3. Timetable for the new football facility
Nebraska wanted its new sports complex ready for the 2022 football season. Is that still feasible?
The school unveiled plans last fall for the North Stadium expansion project, a proposed $155 million undertaking dedicated to football and other sports. Designs and costs for the complex are still being finalized, Athletic Director Bill Moos told The World-Herald, and construction remains on track to begin in June. It will displace the Ed Weir track, whose final spring season was canceled.
“Everything is on schedule,” Moos said. “We’re full speed ahead on design. We want to make sure it’s shovel ready. We have not had donors step back from their commitments. I salute them.”
If nothing else, a 24-month construction window leaves plenty of time for possible snags. Fundraising efforts during an economic downturn figure to be more difficult. The length of the pandemic could impact conditions and resources for workers.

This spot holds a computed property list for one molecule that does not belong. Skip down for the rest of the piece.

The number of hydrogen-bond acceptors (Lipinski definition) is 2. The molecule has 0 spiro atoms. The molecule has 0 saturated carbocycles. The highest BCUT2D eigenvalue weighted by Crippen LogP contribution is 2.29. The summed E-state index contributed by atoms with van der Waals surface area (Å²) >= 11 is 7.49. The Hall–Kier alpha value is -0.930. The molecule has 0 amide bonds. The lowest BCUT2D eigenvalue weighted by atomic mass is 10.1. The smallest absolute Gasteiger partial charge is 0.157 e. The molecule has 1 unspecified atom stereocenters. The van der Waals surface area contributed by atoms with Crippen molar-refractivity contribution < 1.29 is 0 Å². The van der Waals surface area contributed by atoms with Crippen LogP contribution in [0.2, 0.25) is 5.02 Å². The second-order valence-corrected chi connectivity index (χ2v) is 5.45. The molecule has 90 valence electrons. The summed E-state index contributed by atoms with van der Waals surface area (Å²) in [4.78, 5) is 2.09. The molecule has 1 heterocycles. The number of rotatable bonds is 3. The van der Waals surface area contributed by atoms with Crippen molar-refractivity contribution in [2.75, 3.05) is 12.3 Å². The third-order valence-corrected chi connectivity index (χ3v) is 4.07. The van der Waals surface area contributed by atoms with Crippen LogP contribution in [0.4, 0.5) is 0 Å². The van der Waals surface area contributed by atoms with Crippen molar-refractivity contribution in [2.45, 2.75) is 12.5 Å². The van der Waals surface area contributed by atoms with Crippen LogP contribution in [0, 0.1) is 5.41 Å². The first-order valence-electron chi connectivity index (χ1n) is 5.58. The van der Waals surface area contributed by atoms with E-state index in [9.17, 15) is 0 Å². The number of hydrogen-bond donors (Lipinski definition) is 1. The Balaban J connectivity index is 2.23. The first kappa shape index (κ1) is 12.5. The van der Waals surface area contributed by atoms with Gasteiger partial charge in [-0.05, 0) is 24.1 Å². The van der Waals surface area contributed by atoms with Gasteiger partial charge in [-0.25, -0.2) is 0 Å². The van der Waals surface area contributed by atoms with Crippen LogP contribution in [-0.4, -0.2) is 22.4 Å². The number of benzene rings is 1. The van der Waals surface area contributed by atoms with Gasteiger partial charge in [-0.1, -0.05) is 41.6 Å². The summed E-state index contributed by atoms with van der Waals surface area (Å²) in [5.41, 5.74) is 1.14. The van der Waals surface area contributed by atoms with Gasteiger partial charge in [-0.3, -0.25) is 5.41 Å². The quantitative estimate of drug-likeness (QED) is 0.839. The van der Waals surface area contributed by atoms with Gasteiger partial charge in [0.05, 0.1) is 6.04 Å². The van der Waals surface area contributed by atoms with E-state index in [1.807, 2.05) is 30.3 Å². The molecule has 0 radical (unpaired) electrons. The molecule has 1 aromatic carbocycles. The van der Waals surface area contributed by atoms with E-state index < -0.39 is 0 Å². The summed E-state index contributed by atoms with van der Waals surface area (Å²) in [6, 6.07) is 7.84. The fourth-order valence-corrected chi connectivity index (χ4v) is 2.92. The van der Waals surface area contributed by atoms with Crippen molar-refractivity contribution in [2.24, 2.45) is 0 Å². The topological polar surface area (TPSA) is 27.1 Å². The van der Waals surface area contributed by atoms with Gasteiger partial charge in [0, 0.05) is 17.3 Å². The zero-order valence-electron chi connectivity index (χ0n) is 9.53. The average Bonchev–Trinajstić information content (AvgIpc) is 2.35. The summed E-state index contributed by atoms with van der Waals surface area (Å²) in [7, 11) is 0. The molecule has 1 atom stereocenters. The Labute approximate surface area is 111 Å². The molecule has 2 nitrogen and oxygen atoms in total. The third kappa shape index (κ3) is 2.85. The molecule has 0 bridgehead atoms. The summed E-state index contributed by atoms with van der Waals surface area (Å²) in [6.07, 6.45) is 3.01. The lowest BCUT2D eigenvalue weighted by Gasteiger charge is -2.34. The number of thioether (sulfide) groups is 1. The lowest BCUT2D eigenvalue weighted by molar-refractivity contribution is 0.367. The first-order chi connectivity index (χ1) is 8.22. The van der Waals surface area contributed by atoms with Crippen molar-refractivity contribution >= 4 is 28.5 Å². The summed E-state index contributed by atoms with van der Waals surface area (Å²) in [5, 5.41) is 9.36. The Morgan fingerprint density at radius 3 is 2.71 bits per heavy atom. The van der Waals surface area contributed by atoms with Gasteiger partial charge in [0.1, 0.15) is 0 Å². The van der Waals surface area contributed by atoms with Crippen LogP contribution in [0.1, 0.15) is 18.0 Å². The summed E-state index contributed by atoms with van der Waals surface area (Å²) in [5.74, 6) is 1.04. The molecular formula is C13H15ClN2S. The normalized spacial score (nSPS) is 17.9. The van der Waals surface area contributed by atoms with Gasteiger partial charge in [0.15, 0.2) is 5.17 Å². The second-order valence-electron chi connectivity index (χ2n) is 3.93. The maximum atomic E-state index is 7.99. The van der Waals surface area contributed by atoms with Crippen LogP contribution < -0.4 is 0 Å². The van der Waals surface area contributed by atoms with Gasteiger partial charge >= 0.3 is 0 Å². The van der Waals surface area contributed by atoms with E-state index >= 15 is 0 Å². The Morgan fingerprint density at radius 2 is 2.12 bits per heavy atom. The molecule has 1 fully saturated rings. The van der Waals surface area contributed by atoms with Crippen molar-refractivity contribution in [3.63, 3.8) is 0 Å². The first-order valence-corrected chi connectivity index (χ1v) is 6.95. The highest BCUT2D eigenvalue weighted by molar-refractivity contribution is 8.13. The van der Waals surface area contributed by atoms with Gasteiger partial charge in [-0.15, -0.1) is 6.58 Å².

The Huskers can certainly get by in the meantime. The Hawks Center, which opened in 2006, is more than serviceable. But any delays that could impact recruiting, bleed into the 2022 season and appear to slow momentum within the athletic department would be less than ideal.
4. A Changing fall narrative
Remember all the talk of culture the past two seasons? In 2020, coronavirus will be the topic discussed ad nauseam.
Think about it. Nebraska’s perceived success or failure next season will revolve around the impacts of COVID-19. A good start means the team’s mostly intact offense — including a third-year starting quarterback and all five starters on the offensive line — and a strong back eight on defense weren’t too hindered by a lost spring.
Begin poorly, though, and the notion will be that the virus hurt programs in transition like NU the most. It didn’t have time to develop depth. It couldn’t get creative experimenting with players at different positions. Without 15 bowl practices last year and 13 this spring, it will be no wonder if the Huskers struggle with execution.